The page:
oneSearch bookmarklet @ LibTech 2011

On March 17th (this Thursday,) I’ll be presenting at the Library Technology Conference on the oneSearch bookmarklet tool created by Barbara Arnett and I.

Barbara won’t be able to make it out to Minnesota (she’ll be presenting the bookmarklet to the NJLA 2011 Technology Innovation Award committee,) but because we want to be as practical as possible in our presentations, she put together a quick reference for the three parts of the bookmarklet (you don’t actually need the third piece, it just creates a nice button for users to drag and drop into their browser, as opposed to a simple link.)

Below is the code you’d need to get started working on your own browser-based search bookmarklet:

(1)HTML, (2)Javascript & (3)CSS:

1 – HTML to display bookmarlet on your webpage:

(edit this line: {document.body.appendChild(document.createElement(‘script’)).src=’‘;}
so that the red text links to the JavaScript file you place on yo
ur server)

2 – Javascript to sit on your server (sits in search.js, referenced in bookmarklet HTML)

(edit this line: _gaq.push([‘_setAccount’, ‘UA-XXXXXXX-1‘]);
so that the red text reflects your own Google Analytics account number (you can also find this complete code within GA, in actions->edit->check status,)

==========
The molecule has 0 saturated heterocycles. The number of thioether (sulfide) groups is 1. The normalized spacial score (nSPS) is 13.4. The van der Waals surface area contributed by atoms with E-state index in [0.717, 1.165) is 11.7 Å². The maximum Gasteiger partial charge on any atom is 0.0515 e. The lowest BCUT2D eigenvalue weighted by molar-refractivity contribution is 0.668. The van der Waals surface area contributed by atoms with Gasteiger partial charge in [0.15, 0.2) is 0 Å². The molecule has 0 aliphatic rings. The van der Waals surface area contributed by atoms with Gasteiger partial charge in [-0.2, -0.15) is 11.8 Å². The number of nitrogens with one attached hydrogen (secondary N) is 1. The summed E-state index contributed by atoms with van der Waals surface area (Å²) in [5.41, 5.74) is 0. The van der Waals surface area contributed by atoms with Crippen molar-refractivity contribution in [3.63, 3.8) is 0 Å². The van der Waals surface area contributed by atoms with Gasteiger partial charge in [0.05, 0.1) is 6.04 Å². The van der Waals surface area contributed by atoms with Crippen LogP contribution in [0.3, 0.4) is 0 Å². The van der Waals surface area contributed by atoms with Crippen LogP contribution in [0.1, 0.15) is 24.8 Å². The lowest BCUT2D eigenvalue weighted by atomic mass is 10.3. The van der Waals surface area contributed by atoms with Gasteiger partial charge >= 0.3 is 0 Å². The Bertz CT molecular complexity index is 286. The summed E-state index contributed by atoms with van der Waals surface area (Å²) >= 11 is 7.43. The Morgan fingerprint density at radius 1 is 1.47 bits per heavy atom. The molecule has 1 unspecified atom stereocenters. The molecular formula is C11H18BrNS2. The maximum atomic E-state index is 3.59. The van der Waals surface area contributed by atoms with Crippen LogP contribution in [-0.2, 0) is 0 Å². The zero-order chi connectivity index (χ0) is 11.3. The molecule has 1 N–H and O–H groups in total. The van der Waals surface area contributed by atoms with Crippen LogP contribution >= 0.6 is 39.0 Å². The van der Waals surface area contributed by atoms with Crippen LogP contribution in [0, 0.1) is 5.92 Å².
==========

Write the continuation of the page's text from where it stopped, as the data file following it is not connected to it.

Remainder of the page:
and this line: var searchString=’….&field=title&term=‘+(Ti);
so that the red text reflects your own search URL, which you can get from your catalog, database or federated search vendor)

(Note: if you don’t want to use Google Analytics, just remove all the code before the line: var Ti=document.title.replace(‘- Wikipedia, the free encyclopedia’,”);)

3 – CSS needed for the button:

(You can do this as inline CSS or a separate stylesheet. Just replace the background image with your own image file.)

***OR, if you’d rather just download all the files, edit them, and place move them to the appropriate locations on your server, you can download the file packet (with instructions in a ReadMe.txt file.)***

Presentation slides:

One note: when we developed the bookmarklet, we were beta-testing Ebsco Discovery Service. We have since switched to Serial Solutions’ Summon, but while that’s being configured, the bookmarklet used our integrated search (also a Serial Solutions product.)

On the down-side, this has caused some inconsistency in our screenshots (the slides feature EDS screenshots, since we don’t have full access to Summon yet.) However, this does emphasize the importance of having the full code reside on your server, as we’ve been able to make the required adjustments to the code without users having to re-install the tool.

This entry was posted in Barbara Arnett, bookmarklet, discovery solutions, information searching, javascript, library 2.0, library technology, Library Technology Conference, LibTech2011, presentations, search engines. Bookmark the permalink.

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